Have you been keeping up with the summer Olympics in Rio this year? They have only begun recently, but we have been hearing about them in news coverage for many months now. Perhaps it began with hearing about the Zika virus issues in Brazil that prompted so many athletes to drop out of the games over health concerns. Then we heard of doping scandals among several athletes, which makes us question the integrity of sports and athleticism. More recently we began hearing of the unsafe waters in Brazil that could potentially cause stomach flus and illnesses among the athletes who drink it.
Doping, Zika, and dangerous water aside, the host nation is also known for its citizen protests. What could they be protesting about? Their country is on display at the world stage, for everyone to witness the diversity, hospitality, bright colors, and beauty that Brazil is known for. Unfortunately, it is only those aspects that are displayed on the stage: the protesters know of an uglier side to Brazil hosting the summer Olympics this year.
Outside of the opening ceremony in Maracana Stadium that was held this past Friday, thousands of protesters were demonstrating their frustrations over the games. Brazil’s political and economical structures have not been faring well for many years, so unsurprisingly, many questioned the decision for Brazil to be hosting the games. Many local citizens are devastated that the country would be using its limited resources and capacities towards hosting expensive sports games, while issues like poverty, crime, drug abuse, disease, and infrastructure problems have not been given adequate attention. Not to mention that all this money is being spent during Brazil’s worst recession in recent years. Rio on Watch reports that cost estimates are conservative, at R$40 billion (or US$12 billion), and this has brought public services to a halt, including cuts to health care and education, forcing the closures of some hospitals and schools.
Several protests broke out on Friday in various areas, and just two hours before the games officially began, police were using tear gas and stun grenades to break up a protest in the Pena Square area. Among those protesting outside Maracana Stadium before the opening ceremony were also anti-government protesters who were furious at the presence of Brazil’s acting president Michel Temer. Other ways of showing frustration were seen inside the stadium, where less than two-thirds of the 80,000-seat stadium was occupied, as some people refused to buy tickets, leaving many seats empty.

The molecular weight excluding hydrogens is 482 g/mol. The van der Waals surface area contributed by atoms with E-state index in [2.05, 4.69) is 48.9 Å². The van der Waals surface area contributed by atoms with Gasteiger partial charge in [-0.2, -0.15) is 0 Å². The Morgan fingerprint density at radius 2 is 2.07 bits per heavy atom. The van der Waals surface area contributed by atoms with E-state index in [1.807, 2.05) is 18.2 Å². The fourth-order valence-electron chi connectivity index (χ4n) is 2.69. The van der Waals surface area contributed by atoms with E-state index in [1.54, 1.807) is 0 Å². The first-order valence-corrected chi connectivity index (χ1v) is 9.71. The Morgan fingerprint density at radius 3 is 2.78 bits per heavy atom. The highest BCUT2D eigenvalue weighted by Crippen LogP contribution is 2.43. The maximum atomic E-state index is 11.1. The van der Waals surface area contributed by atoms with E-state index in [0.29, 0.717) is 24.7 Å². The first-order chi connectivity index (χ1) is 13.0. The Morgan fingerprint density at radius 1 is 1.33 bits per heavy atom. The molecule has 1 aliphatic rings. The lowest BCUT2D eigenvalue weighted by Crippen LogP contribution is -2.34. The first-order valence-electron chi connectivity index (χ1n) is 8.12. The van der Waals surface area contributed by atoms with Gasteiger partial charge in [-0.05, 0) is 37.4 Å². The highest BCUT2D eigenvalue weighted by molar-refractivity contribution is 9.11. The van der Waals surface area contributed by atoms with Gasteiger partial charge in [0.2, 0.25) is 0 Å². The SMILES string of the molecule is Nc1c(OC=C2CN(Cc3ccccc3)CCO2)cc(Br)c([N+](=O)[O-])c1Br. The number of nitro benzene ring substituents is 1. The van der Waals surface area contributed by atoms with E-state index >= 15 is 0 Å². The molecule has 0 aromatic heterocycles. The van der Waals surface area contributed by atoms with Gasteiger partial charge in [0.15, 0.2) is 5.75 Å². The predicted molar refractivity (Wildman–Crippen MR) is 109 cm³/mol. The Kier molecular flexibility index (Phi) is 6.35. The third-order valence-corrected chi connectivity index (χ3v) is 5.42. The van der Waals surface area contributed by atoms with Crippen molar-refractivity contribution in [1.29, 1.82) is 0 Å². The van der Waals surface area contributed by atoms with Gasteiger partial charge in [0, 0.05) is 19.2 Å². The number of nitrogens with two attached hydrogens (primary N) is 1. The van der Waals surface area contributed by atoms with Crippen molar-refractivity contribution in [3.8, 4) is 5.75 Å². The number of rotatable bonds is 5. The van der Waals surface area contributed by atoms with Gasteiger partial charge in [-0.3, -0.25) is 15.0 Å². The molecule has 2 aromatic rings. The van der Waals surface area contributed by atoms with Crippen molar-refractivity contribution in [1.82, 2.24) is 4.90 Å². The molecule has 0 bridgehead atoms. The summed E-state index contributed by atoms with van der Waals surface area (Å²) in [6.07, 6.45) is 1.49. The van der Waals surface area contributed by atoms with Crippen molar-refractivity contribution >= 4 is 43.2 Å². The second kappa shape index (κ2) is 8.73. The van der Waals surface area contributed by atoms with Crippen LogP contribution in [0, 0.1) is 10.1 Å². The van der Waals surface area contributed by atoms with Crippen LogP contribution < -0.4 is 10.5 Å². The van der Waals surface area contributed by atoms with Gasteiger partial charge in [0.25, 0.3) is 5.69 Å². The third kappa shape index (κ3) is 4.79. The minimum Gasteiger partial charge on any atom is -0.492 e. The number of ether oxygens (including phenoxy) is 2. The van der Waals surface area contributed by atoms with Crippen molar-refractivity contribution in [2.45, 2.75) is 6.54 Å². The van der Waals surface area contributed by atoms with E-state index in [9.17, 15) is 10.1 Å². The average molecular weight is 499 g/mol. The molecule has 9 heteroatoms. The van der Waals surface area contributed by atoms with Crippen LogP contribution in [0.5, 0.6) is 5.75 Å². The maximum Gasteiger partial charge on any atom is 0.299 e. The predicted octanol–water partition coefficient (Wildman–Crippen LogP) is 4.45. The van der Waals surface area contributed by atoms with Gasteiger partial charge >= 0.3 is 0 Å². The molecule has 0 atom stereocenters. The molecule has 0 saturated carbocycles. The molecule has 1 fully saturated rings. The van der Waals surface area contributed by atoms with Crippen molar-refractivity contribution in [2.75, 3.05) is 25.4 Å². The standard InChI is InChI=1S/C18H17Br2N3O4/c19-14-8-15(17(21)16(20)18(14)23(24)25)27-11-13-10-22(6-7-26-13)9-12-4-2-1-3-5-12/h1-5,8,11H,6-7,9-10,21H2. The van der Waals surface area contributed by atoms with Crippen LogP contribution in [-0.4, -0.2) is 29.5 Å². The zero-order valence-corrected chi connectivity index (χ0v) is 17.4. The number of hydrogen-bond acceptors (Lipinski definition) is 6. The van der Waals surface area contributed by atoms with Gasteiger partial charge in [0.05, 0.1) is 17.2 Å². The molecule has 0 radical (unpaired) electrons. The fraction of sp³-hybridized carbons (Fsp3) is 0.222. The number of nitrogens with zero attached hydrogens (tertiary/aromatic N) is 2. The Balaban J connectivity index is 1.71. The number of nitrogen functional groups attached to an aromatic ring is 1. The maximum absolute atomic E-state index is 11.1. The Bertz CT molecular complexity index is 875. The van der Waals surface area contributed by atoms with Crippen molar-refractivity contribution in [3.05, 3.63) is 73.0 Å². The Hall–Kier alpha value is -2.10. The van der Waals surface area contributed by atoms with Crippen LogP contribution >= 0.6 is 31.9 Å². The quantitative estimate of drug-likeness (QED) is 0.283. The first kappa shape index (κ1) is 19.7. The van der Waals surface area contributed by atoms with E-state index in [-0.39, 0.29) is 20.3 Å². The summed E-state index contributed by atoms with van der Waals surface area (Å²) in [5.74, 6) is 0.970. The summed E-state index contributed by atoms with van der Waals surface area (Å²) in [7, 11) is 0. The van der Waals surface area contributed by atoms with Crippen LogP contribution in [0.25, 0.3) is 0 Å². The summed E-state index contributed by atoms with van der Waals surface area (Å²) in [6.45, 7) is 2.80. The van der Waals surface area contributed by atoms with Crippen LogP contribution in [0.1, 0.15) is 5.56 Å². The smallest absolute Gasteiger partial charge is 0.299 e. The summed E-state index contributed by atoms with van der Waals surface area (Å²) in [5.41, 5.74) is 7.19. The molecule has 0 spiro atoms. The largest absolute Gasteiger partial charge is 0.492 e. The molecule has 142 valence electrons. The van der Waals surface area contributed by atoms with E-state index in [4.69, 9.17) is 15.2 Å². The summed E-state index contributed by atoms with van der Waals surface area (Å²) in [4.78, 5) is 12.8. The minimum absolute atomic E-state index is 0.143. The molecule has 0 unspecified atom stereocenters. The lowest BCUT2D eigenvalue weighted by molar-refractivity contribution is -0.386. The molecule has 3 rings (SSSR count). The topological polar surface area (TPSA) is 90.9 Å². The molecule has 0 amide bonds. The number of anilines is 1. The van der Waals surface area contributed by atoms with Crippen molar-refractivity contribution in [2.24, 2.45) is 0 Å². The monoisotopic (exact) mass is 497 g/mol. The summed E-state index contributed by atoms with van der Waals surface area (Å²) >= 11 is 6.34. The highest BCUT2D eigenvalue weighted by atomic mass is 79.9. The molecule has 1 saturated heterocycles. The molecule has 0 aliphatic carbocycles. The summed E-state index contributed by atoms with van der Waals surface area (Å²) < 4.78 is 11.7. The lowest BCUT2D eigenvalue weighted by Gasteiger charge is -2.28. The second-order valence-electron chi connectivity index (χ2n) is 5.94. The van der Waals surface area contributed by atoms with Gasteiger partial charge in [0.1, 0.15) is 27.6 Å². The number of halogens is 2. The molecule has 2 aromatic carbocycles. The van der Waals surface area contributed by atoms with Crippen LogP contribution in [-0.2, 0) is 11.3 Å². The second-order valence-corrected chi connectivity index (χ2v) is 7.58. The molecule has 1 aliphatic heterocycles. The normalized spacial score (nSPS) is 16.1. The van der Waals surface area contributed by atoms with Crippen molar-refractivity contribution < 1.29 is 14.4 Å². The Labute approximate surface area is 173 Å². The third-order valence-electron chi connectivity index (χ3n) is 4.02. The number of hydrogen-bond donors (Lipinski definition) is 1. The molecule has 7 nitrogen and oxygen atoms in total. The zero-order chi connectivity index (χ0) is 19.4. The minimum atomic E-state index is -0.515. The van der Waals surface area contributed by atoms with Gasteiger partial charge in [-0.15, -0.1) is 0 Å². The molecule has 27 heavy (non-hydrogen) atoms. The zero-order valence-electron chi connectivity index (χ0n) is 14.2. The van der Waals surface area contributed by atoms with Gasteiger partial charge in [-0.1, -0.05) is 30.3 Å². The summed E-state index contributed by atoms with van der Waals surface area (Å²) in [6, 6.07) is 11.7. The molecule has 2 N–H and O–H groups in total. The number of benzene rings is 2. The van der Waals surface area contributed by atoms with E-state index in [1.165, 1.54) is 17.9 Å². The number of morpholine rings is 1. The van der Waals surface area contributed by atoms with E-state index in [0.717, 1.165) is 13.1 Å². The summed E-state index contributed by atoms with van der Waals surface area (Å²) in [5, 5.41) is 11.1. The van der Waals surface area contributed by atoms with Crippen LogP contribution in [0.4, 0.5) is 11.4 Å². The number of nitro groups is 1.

Violence was the solution that police sought to break up protesters: tear gas, grenades, pepper spray, tackling, punching, etc. Some protesters sustained injuries, while one was seen coughing up tear gas via livestream of the protests on Facebook. According to Rio on Watch, over 2,500 citizens have been killed by police in Rio since it won the host title of the Games in 2009.
Protesting expensive Olympic games is not new — going back to as early as 1932– and Rio protesters join a history of protesting the Games because of their costs to local citizens pre- and post-Games. The TV viewers, tourists, and foreign attendants do not see it, because they get to go home after the Games are over; but almost everywhere the Olympics have occured, there has been left a trail of corruption, lies and mess for locals to deal with: Gentrification, environmental destruction, indigenous rights, homeless rights, rights for the poor, and so on.
Why are protests now synonymous with the Olympics? It may be a sign for us to wake up and reimagine these age-old Games and the consequences they leave behind. Let’s ask ourselves: What have the Olympics become?
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